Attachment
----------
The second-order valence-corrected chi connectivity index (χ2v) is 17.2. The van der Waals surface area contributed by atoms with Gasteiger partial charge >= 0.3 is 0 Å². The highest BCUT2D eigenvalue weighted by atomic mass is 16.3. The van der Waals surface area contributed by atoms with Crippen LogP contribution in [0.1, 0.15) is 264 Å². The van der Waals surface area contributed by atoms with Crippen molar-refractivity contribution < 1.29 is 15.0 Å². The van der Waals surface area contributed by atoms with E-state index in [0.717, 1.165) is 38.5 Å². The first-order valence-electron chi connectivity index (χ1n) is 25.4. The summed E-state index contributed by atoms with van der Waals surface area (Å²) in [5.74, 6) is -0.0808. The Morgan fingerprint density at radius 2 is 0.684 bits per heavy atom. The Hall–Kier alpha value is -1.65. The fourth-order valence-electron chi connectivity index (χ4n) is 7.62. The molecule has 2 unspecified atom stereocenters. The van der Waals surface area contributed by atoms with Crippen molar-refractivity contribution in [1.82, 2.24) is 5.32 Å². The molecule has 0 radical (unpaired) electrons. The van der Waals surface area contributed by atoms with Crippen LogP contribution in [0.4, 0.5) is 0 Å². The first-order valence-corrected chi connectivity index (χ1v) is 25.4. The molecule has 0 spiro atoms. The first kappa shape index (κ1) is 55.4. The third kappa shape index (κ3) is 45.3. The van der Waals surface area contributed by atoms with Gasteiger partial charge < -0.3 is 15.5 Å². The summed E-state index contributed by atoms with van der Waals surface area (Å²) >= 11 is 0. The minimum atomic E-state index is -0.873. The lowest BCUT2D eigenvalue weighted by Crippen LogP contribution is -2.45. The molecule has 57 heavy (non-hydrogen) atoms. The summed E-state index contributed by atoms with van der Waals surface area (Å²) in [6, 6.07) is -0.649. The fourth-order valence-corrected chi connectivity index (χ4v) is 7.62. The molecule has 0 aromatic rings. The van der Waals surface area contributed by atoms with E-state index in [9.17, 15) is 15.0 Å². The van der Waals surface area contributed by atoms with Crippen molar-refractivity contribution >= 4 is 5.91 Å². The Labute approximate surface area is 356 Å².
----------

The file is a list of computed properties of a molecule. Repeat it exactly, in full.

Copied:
The second-order valence-corrected chi connectivity index (χ2v) is 17.2. The van der Waals surface area contributed by atoms with Gasteiger partial charge >= 0.3 is 0 Å². The highest BCUT2D eigenvalue weighted by atomic mass is 16.3. The van der Waals surface area contributed by atoms with Crippen LogP contribution in [0.1, 0.15) is 264 Å². The van der Waals surface area contributed by atoms with Crippen molar-refractivity contribution < 1.29 is 15.0 Å². The van der Waals surface area contributed by atoms with E-state index in [0.717, 1.165) is 38.5 Å². The first-order valence-electron chi connectivity index (χ1n) is 25.4. The summed E-state index contributed by atoms with van der Waals surface area (Å²) in [5.74, 6) is -0.0808. The Morgan fingerprint density at radius 2 is 0.684 bits per heavy atom. The Hall–Kier alpha value is -1.65. The fourth-order valence-electron chi connectivity index (χ4n) is 7.62. The molecule has 2 unspecified atom stereocenters. The van der Waals surface area contributed by atoms with Crippen molar-refractivity contribution in [1.82, 2.24) is 5.32 Å². The molecule has 0 radical (unpaired) electrons. The van der Waals surface area contributed by atoms with Crippen LogP contribution in [0.4, 0.5) is 0 Å². The first-order valence-corrected chi connectivity index (χ1v) is 25.4. The molecule has 0 spiro atoms. The first kappa shape index (κ1) is 55.4. The third kappa shape index (κ3) is 45.3. The van der Waals surface area contributed by atoms with Gasteiger partial charge < -0.3 is 15.5 Å². The summed E-state index contributed by atoms with van der Waals surface area (Å²) >= 11 is 0. The minimum atomic E-state index is -0.873. The lowest BCUT2D eigenvalue weighted by Crippen LogP contribution is -2.45. The molecule has 57 heavy (non-hydrogen) atoms. The summed E-state index contributed by atoms with van der Waals surface area (Å²) in [6, 6.07) is -0.649. The fourth-order valence-corrected chi connectivity index (χ4v) is 7.62. The molecule has 0 aromatic rings. The van der Waals surface area contributed by atoms with E-state index in [9.17, 15) is 15.0 Å². The van der Waals surface area contributed by atoms with Crippen molar-refractivity contribution >= 4 is 5.91 Å². The Labute approximate surface area is 356 Å².